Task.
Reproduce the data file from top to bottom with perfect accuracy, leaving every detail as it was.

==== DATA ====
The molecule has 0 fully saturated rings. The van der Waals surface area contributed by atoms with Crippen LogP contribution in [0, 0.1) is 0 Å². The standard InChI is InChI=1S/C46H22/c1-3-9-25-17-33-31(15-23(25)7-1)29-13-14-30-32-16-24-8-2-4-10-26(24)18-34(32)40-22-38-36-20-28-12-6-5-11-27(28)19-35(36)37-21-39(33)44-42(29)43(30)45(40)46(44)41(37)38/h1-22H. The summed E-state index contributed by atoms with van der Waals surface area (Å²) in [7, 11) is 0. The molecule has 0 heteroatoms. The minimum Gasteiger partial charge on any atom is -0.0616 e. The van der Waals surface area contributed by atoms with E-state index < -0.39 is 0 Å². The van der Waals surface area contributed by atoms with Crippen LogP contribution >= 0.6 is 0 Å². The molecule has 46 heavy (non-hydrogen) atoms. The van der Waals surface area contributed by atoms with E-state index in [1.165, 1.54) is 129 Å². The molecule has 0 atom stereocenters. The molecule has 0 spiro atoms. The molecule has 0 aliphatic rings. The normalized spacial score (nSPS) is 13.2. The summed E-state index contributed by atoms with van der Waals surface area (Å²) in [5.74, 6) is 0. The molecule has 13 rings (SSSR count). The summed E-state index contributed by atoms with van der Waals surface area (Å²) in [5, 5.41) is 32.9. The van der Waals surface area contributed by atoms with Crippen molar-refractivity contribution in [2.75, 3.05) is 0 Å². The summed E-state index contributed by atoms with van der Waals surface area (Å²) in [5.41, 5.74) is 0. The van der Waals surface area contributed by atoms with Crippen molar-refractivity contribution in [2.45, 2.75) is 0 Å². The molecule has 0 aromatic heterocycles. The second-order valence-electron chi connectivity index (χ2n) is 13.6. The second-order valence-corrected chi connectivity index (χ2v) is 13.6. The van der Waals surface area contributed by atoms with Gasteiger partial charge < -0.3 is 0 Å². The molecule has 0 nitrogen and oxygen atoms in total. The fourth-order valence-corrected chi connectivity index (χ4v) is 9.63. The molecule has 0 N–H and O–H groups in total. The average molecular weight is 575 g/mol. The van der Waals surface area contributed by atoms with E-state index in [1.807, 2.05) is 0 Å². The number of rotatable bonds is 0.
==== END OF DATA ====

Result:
The molecule has 0 fully saturated rings. The van der Waals surface area contributed by atoms with Crippen LogP contribution in [0, 0.1) is 0 Å². The standard InChI is InChI=1S/C46H22/c1-3-9-25-17-33-31(15-23(25)7-1)29-13-14-30-32-16-24-8-2-4-10-26(24)18-34(32)40-22-38-36-20-28-12-6-5-11-27(28)19-35(36)37-21-39(33)44-42(29)43(30)45(40)46(44)41(37)38/h1-22H. The summed E-state index contributed by atoms with van der Waals surface area (Å²) in [7, 11) is 0. The molecule has 0 heteroatoms. The minimum Gasteiger partial charge on any atom is -0.0616 e. The van der Waals surface area contributed by atoms with E-state index < -0.39 is 0 Å². The van der Waals surface area contributed by atoms with Crippen LogP contribution >= 0.6 is 0 Å². The molecule has 46 heavy (non-hydrogen) atoms. The van der Waals surface area contributed by atoms with E-state index in [1.165, 1.54) is 129 Å². The molecule has 0 atom stereocenters. The molecule has 0 spiro atoms. The molecule has 0 aliphatic rings. The normalized spacial score (nSPS) is 13.2. The summed E-state index contributed by atoms with van der Waals surface area (Å²) in [5.74, 6) is 0. The molecule has 13 rings (SSSR count). The summed E-state index contributed by atoms with van der Waals surface area (Å²) in [5, 5.41) is 32.9. The van der Waals surface area contributed by atoms with Crippen molar-refractivity contribution in [2.75, 3.05) is 0 Å². The summed E-state index contributed by atoms with van der Waals surface area (Å²) in [5.41, 5.74) is 0. The van der Waals surface area contributed by atoms with Crippen molar-refractivity contribution in [2.45, 2.75) is 0 Å². The molecule has 0 aromatic heterocycles. The second-order valence-electron chi connectivity index (χ2n) is 13.6. The second-order valence-corrected chi connectivity index (χ2v) is 13.6. The van der Waals surface area contributed by atoms with Gasteiger partial charge < -0.3 is 0 Å². The molecule has 0 nitrogen and oxygen atoms in total. The fourth-order valence-corrected chi connectivity index (χ4v) is 9.63. The molecule has 0 N–H and O–H groups in total. The average molecular weight is 575 g/mol. The van der Waals surface area contributed by atoms with E-state index in [1.807, 2.05) is 0 Å². The number of rotatable bonds is 0.